[0040] In step 508, a list of the image names in the RP's sales folder is displayed, and in step 510 the RP selects one of these to place in an offering. The selected image may be the one that was most recently uploaded, in which case step 508 may be skipped with the RP working only with the most recently uploaded image. At step 512, the RP is shown a form which displays the available rights that can be auctioned (subject to any rights for the selected image which previously had been auctioned off). At step 514, the RP selects the rights that they would like to auction for the selected image, and this can include all remaining rights. At step 516, a form displays auction parameters such as type of auction, start date and time, end date and time, starting bid, reserve price, etc., and the RP enters his or her selections.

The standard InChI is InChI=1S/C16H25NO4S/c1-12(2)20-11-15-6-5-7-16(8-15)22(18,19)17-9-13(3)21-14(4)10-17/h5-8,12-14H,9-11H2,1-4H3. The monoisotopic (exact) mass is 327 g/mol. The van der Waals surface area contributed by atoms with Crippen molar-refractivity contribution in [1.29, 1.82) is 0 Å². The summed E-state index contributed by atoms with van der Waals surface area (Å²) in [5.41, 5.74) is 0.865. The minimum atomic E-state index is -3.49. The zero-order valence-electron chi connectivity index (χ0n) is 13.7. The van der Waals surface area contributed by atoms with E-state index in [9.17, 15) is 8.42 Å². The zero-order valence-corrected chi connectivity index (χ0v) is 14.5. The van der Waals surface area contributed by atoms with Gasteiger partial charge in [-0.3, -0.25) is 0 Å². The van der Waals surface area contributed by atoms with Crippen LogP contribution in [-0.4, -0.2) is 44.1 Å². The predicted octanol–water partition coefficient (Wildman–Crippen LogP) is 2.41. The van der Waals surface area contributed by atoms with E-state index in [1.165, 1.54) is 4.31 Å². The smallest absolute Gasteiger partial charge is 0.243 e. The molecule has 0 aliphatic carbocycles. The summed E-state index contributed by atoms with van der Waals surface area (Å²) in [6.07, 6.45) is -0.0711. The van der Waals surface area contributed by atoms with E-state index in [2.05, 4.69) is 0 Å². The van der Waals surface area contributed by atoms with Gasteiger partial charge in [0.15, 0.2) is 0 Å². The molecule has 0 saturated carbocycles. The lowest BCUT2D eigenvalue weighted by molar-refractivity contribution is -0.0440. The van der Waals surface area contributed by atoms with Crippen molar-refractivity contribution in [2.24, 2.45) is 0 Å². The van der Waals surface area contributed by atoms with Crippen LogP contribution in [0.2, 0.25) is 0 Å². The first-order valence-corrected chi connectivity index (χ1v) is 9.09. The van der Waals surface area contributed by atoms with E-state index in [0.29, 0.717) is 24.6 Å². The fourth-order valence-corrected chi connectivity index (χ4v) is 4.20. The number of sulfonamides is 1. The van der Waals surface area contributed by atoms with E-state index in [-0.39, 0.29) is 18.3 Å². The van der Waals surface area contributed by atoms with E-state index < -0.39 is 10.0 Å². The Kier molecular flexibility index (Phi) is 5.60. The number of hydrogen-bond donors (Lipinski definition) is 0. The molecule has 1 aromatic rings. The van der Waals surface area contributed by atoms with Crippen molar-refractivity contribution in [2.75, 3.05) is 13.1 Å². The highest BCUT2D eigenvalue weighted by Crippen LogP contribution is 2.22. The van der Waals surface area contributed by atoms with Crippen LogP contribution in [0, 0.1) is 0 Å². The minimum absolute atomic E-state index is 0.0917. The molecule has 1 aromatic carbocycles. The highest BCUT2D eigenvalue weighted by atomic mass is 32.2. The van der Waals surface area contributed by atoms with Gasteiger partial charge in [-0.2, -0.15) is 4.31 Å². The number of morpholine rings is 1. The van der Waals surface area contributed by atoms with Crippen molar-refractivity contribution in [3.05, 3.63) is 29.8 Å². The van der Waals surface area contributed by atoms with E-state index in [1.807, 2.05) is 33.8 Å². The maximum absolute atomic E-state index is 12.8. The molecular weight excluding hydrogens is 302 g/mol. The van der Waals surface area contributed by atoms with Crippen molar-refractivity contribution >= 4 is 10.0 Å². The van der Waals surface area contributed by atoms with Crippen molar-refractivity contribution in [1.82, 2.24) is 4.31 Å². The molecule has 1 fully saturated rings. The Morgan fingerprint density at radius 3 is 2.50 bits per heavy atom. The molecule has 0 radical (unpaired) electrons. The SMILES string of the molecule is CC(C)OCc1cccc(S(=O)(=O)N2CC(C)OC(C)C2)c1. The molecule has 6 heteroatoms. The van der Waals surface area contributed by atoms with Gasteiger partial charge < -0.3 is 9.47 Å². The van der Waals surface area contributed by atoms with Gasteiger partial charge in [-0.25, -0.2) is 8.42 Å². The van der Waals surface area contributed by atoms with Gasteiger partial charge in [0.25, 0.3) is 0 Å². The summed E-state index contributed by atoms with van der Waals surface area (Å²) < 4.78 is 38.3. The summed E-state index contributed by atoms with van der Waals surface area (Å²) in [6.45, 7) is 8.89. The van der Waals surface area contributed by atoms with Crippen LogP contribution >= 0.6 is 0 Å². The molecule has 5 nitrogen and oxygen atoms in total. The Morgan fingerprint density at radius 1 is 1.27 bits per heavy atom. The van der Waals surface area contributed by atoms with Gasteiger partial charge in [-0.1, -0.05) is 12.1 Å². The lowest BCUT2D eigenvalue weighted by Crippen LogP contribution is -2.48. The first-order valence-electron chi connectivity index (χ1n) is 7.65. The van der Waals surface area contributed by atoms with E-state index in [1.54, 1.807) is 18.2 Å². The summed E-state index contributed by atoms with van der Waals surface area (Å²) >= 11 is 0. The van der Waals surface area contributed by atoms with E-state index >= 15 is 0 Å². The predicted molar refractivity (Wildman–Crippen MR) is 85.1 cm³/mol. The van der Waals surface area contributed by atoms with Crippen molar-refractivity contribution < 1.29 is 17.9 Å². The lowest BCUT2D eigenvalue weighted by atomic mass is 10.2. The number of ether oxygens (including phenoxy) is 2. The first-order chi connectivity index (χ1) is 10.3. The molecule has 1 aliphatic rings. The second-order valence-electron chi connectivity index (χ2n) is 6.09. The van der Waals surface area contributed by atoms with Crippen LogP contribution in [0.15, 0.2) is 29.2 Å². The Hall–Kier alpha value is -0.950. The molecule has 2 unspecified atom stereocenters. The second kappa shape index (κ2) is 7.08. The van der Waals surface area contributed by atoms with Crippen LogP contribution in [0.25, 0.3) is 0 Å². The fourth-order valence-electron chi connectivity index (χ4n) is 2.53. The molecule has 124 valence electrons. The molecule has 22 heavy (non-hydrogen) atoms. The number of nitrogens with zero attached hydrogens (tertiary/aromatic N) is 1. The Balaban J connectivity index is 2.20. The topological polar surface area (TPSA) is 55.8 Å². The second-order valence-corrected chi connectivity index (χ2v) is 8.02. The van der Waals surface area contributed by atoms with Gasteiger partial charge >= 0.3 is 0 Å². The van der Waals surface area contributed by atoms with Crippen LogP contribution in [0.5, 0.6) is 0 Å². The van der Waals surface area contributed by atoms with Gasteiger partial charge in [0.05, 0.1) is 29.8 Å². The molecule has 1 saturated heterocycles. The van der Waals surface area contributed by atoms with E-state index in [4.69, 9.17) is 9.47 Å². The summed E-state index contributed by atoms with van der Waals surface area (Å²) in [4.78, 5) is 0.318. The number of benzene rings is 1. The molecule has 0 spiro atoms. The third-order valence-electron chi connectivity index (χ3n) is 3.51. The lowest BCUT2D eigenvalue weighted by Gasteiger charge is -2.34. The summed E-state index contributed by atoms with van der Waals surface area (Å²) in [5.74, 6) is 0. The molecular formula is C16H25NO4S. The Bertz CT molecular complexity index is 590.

[0041] At step 518, the auction proceeds and concludes, as determined by the auction parameters. Upon conclusion, at step 520, the auction participants and RP are notified of the results by e-mail. At step 522, information is updated in the database indicating which rights have been sold, as well as documenting the details of the auction conclusion. At step 524, if payment from the auction winner requires authorization, such authorization is obtained.